Moreover, Mr. Dudley correctly notes that the ALJ provided an inadequate analysis to support his finding that Mr. Dudley was capable of his past relevant work. Despite asking the VE for information regarding the visual requirements of other jobs, the ALJ failed to inquire about the visual requirements of the positions of sales associate and sales manager. (Tr. 53-56, 58-61); s ee SSR 82-62, 1982 WL 31386, at *3 ("Determination of the claimant's ability to do PRW requires a careful appraisal of (1) the individual's statements as to which past work requirements can no longer be met and the reason(s) for his or her inability to meet those requirements; (2) medical evidence establishing how the impairment limits ability to meet the physical and mental requirements of the work; and (3) in some cases, supplementary or corroborative information from other sources such as employers, the Dictionary of Occupational Titles, etc., on the requirements of the work as generally performed in the economy."). This omission is particularly problematic because the VE specifically offered, "I can look at specific jobs and give you the specific requirements easily." (Tr. 56). The failure to accept the VE's offer left the ALJ with an inadequate record regarding the visual requirements of those positions.

Mr. Dudley's treating physician, Dr. George Peters, opined in December, 2007 that Mr. Dudley had significant visual limitations in "depth perception" and "accommodation." (Tr. 302). In analyzing Dr. Peters's opinion, the ALJ suggested that "subsequent records... showed improvement in his condition." (Tr. 16). That finding lacks support in the record. The ALJ contends that an August, 2008 record showed improvement in visual acuity to 20/40 and 20/32. (Tr. 16) (citing Exhibit 8F). In fact, the records in Exhibit 8F are dated from April through August, 2007, which means that they all pre-date Dr. Peters's opinion. (Tr. 251). The record showing 20/40 and 20/32 visual acuity is actually dated August 2, 2007, (Tr. 252), which would indicate that Mr. Dudley's visual acuity worsened slightly prior to Dr. Peters's December, 2007 opinion. Moreover, even if his visual acuity had improved, the reports make no obvious reference to depth perception or accommodation. (Tr. 252-63).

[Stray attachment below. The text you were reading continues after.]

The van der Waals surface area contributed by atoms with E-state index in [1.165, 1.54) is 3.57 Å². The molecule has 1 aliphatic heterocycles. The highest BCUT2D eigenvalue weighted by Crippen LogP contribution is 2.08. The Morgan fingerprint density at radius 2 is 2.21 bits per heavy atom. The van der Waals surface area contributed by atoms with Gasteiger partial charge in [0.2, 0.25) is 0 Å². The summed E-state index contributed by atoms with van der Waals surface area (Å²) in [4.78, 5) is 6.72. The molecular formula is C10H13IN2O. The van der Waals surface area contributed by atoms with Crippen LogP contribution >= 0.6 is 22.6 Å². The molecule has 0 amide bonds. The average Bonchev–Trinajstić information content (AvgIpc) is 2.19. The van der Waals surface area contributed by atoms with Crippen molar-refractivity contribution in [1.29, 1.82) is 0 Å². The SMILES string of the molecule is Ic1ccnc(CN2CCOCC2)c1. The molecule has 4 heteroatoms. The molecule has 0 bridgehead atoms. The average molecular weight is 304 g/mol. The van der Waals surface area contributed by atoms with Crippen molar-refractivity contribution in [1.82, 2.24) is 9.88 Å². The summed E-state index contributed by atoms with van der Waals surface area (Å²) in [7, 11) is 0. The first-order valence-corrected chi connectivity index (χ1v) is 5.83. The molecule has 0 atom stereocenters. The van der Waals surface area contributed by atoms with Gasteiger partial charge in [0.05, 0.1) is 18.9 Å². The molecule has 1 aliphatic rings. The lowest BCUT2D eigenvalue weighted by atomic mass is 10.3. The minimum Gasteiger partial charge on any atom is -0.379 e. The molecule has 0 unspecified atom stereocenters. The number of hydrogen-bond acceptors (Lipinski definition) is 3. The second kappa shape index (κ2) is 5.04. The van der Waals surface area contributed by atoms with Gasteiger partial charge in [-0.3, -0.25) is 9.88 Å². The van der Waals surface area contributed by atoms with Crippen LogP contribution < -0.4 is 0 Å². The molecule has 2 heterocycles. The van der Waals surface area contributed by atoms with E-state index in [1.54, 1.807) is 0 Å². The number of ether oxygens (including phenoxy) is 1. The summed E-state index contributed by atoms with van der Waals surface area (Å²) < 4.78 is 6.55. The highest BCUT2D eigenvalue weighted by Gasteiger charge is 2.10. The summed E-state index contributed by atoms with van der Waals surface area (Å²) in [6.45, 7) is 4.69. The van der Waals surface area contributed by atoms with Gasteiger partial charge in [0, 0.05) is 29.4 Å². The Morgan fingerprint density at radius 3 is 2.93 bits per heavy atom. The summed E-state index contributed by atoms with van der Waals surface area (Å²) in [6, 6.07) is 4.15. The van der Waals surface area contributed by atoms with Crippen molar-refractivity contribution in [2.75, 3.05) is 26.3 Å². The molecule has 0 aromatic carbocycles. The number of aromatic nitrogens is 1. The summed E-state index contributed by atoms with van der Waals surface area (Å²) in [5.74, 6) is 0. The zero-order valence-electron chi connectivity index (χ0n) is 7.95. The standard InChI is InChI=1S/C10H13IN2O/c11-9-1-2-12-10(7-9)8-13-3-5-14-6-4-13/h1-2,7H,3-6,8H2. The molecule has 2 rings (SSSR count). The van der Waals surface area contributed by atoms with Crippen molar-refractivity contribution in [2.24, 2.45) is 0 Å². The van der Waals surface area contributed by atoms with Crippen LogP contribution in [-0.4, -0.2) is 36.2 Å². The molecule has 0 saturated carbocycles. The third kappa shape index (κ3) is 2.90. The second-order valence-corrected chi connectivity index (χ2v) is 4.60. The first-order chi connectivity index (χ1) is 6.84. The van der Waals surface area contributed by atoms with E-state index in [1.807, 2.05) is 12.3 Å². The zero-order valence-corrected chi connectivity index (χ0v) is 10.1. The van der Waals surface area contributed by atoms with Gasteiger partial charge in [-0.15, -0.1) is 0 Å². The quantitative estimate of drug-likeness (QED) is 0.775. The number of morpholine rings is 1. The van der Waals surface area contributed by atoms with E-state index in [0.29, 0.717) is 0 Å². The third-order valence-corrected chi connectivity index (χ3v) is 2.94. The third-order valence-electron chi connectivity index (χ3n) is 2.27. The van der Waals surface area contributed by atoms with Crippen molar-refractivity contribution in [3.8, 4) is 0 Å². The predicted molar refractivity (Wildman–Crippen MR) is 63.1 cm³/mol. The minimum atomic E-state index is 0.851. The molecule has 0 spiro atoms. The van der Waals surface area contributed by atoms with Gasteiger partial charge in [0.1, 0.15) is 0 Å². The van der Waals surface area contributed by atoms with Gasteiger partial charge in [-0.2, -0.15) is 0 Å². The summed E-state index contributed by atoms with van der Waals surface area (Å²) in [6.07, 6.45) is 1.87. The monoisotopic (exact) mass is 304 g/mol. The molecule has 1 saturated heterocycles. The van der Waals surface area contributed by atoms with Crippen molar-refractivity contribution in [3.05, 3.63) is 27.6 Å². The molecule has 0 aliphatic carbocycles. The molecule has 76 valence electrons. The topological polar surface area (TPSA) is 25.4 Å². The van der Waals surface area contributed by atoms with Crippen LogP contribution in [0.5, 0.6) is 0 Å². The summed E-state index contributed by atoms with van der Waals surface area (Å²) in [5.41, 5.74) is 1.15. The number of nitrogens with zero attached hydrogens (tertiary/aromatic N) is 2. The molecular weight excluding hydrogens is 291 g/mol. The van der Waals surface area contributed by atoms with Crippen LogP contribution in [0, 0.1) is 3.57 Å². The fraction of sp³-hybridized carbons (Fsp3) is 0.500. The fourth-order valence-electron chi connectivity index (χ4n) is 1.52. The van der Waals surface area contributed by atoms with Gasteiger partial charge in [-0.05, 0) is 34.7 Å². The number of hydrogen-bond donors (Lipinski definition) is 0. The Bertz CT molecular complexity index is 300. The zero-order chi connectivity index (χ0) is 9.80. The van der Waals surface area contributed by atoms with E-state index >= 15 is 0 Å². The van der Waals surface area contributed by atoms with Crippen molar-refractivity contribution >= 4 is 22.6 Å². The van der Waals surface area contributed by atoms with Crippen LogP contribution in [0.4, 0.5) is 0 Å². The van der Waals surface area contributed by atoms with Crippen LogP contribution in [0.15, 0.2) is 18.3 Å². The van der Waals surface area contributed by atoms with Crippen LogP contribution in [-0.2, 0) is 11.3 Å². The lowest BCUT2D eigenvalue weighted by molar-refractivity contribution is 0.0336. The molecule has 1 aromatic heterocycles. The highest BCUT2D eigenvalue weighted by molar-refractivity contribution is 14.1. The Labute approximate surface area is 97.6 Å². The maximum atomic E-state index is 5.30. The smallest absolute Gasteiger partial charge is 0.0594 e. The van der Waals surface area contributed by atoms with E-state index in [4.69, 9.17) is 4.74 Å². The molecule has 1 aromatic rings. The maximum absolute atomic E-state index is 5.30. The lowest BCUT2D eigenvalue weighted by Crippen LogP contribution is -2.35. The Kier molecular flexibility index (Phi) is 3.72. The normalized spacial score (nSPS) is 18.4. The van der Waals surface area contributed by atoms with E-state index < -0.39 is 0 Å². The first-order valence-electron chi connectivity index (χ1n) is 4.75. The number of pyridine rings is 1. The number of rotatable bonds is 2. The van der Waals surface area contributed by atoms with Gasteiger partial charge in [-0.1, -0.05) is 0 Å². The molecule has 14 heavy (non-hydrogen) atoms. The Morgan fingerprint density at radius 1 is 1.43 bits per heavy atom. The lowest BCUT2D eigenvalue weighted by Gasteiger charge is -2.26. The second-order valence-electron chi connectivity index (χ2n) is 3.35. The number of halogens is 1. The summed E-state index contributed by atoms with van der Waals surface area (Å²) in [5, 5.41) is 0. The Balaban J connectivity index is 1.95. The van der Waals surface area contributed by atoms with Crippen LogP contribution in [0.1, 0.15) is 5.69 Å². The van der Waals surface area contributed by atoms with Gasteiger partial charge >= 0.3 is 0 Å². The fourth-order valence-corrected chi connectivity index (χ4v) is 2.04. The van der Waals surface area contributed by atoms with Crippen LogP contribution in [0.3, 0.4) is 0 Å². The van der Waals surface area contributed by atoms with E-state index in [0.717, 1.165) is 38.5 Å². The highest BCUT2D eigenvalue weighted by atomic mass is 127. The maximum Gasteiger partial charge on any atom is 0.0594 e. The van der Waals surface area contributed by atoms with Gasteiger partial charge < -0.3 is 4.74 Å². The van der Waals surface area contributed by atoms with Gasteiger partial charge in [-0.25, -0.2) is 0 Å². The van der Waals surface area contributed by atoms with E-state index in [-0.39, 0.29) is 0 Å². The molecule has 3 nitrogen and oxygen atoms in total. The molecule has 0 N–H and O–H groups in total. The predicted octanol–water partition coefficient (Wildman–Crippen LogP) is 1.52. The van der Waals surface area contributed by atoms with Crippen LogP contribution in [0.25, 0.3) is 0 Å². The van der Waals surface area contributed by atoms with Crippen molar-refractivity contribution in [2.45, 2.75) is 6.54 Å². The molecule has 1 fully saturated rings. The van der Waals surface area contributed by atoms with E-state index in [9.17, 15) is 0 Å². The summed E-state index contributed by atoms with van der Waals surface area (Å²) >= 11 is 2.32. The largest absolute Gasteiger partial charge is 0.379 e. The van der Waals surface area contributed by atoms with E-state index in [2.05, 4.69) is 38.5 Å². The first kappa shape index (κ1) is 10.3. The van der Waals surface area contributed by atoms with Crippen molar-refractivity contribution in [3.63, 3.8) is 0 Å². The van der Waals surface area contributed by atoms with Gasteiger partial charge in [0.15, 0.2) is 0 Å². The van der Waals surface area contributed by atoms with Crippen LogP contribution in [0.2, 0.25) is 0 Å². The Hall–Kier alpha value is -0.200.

On remand, the ALJ should hear evidence regarding the visual requirements of Mr. Dudley's past relevant work and should analyze Dr. Peters's opinion accordingly. In so holding, I express no opinion on whether the ALJ's ultimate determination that Mr. Dudley was ineligible for benefits was correct or incorrect.

Finally, the ALJ says that he "agrees" with the opinions of the state agency medical consultants that there is no evidence that Mr. Dudley suffers from any severe impairment. (Tr. 16). However, as noted above, the ALJ found severe impairments, including the combination of "uveitis/cateract surgery" and hypertension. (Tr. 13). On remand, the ALJ should be more precise about the basis for his determination. Moreover, on remand, the ALJ should specify his findings regarding Mr. Dudley's allegation of peripheral neuropathy in his right upper extremity.

For the reasons set forth herein, Mr. Dudley's motion for summary judgment (ECF No. 18) and Defendant's motion for summary judgment (ECF No. 20) will be DENIED. The ALJ's opinion will be VACATED and the case will be REMANDED for ...